Growing up in as a football loving/playing youth during the 1980s and 1990s, I was among the cultural and sporting minority in America. In that post-NASL (first iteration), pre-MLS, and pre-internet era there was little coverage and reporting of football. I learned about football and footballing culture via books, movies, and writing reports for school (whenever the topic would allow a football focus). The information that I did find tended to (understandably) focus on big clubs and famous players in Europe. I had loads of options before me, but the selection process was quite daunting. I was empowered to select nearly any club, but which, and why?
I first learned of Brentford FC in the early 2000s when I read an article detailing the club’s financial hardship and subsequent takeover by Bees United. While the dire finances left many questions about the club, the ethos of the club and dedication of the supporters resonated with me (particularly at a time when the financial gap among clubs was growing increasingly apparent [e.g., Abramovich’s increasing power and spending and Chelsea’s rise to prominence in the early to mid 2000s]). In the intervening years, I kept tabs on Brentford as the club moved up and down League One, League Two, and finally back to the Championship.
During this time, I developed a growing interest in Championship football and the history/culture of smaller, more local clubs. Also, on a personal level, it is a bit of football supporter kismet that my wife’s maiden name (Byker [or historically Bijker]) is Dutch for “beekeeper” and my brother’s family are actual keepers of bees in California. My attention as a researcher and supporter turned more purposefully to Brentford when (in 2015) I read a photo essay and article detailing the matchday experience at (comparatively) humble and historical Griffin Park. The photos and words brilliantly captured the friendliness, history, and identity of Griffin Park, the club, and its community/supporters. The club’s engagement with the community as well as the community’s support for and investment in the club were so profoundly evident. I think this marks my proper transition to a full-fledged supporter of Brentford. Then came the crest redesign and announcement of a new stadium – all very exciting. So, I might not have generations worth of lineage that connect me with The Bees, but I have felt very welcome as a member of the club (thank in no small part to your excellent hospitality this past weekend) and look forward to enjoying the dynamic experience that comes with unflinchingly supporting a club. With a rich history, clear sense of club identity, and strong supporter engagement, it seems obvious that the future is very bright for Brentford FC! I’m thrilled to be a part of the club’s recent history and its future!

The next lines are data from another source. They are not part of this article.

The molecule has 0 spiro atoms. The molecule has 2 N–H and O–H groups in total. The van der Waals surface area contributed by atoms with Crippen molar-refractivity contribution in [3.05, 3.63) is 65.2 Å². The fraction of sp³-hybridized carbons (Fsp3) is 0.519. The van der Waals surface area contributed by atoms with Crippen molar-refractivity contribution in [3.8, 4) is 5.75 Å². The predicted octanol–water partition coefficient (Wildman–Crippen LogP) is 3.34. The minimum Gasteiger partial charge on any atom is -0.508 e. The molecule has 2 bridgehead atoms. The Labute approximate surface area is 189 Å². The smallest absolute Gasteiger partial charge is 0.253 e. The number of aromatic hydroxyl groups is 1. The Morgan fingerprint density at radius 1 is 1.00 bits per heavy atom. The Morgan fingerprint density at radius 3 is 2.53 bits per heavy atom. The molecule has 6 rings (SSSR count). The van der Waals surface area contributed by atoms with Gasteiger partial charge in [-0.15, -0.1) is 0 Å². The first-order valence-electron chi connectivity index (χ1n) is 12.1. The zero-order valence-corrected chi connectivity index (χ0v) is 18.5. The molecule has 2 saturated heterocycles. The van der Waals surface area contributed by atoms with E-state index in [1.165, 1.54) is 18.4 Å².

To be sure, I certainly enjoy following and talking about The Bees with passion — I identify with the history and ethos of our club in so many ways and consider myself fortunate to have stumbled upon the awesomeness that is Brentford FC. Nevertheless, my closet includes kits and scarves from various clubs around the world and I read football media and watch matches involving clubs across leagues and competitions. So, I am first and foremost an enthusiastic supporter of Brentford FC. More generally, I love football…be it Eredivisie, Scottish Cup, Champions League, international friendlies, or a derby between regional lower tier clubs — less to cheer for any one team, but more to enjoy the beauty of the game and its deep and ongoing connections with culture (both local and global).
I am very thankful that my conference travel aligned perfectly with the farewell season at Griffin Park and a home match! Please share my sincerest thanks with Ron and everyone at Bees United and Brentford FC. I look forward to returning to Brentford soon and bringing my wife and our son for a match at the new stadium. In the meantime, we will be cheering for The Bees from Montana!